A friend of mine once told me a story of the time he first had his lungs x-rayed. The doctor came back to him with a grim face and launched into a lecture about how he really ought to stop smoking. He was a young man, but his lungs were so scared that if he kept it up, he was in danger of having severe complications with his pulmonary health.
My friend was shocked and confused. “I don’t smoke,” he protested.
“Well, your lungs tell a different story,” the doctor countered in disbelief.
Then it dawned on my friend: his father was a pack-a-day smoker. My friend had grown up in that environment of second-hand smoke, and his lungs had suffered the consequences.
Today, we understand the dangers of secondhand smoke and have laws in place protect the innocent from its harmful effects. However, in our hyper-connected world, we now have something else that comes at us second-hand that is more insidious and just as detrimental to our health as tobacco smoke: second-hand stress.
A mounting body of research now points to how the stress we feel is often mirrored by those around us, be they coworkers, family, friends, or even complete strangers.
This mimicking of other people’s stress levels happens because our brains are hardwired for emotional rapport and empathy. We are descended from ancient humans who survived deadly encounters by subconsciously recognizing negative verbal and non-verbal cues from others and taking countermeasures to protect themselves. But today, this ability does us more harm than good.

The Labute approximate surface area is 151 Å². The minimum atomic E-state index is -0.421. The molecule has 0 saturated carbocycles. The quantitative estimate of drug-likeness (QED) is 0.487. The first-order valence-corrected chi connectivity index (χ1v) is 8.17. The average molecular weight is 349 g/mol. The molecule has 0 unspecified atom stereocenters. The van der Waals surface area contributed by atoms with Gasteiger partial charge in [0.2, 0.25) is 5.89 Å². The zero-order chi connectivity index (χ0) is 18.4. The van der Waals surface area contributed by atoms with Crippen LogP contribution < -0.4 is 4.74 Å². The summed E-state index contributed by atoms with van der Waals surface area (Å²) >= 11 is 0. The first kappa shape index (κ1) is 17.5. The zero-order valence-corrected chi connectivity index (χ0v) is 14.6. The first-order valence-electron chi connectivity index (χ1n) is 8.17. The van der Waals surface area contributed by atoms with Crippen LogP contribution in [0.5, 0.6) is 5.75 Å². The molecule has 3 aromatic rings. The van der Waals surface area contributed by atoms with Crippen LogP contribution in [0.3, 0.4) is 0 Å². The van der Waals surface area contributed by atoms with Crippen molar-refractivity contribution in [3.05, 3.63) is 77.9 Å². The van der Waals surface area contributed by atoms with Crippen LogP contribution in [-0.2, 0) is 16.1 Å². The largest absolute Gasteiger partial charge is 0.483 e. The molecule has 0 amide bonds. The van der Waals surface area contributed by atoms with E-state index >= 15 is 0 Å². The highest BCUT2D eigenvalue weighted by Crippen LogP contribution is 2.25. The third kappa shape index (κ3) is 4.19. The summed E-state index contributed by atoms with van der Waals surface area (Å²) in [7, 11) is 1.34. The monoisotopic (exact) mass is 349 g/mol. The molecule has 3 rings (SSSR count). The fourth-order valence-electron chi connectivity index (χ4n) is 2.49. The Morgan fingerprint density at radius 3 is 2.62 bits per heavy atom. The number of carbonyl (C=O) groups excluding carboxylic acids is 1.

This subconscious ability was discovered by researchers in the 90’s. When monkeys watched a researcher eat a peanut, the same neurons associated with eating a peanut fired in the monkey’s brain, even though they weren’t eating anything. The same things happen with us when we encounter people (real or fictional) being hurt or feeling pain, stress or any other negative emotion. Through this research, the brain activity called mirror neurons was identified.
You can think of mirror-neurons like a wireless network in our brains that allows us to empathize with others. The problem is the brain can’t tell the difference between a negative emotional state happening to us directly, and one happening outside of us. In the brain, both situations register as if they are happening to us, eliciting the same stress response in our bodies. This secondhand stress happens if we witness negative emotions from people in our visual field, if we are thinking about people being stressed, or even if we smell the stress hormones in someone’s sweat.
The adverse effects of second-hand stress are all around us, from open office plans that allow you to see everyone’s non-verbal stress communication, to stressed out people on public transit, to negative comments on the internet. These effects manifest in a variety of ways: feeling stressed out and not even knowing why; thoughts of pessimism or depression; struggling to think creatively, or a general sense of brain fog; rushing to get work done even when deadlines are days away; feeling exhausted all the time, and of course the myriad of physical health effects.
Luckily, there are ways to deflect and protect yourself from second-hand stress. The next time you notice yourself picking up someone else’s negative emotions, try a few of these techniques: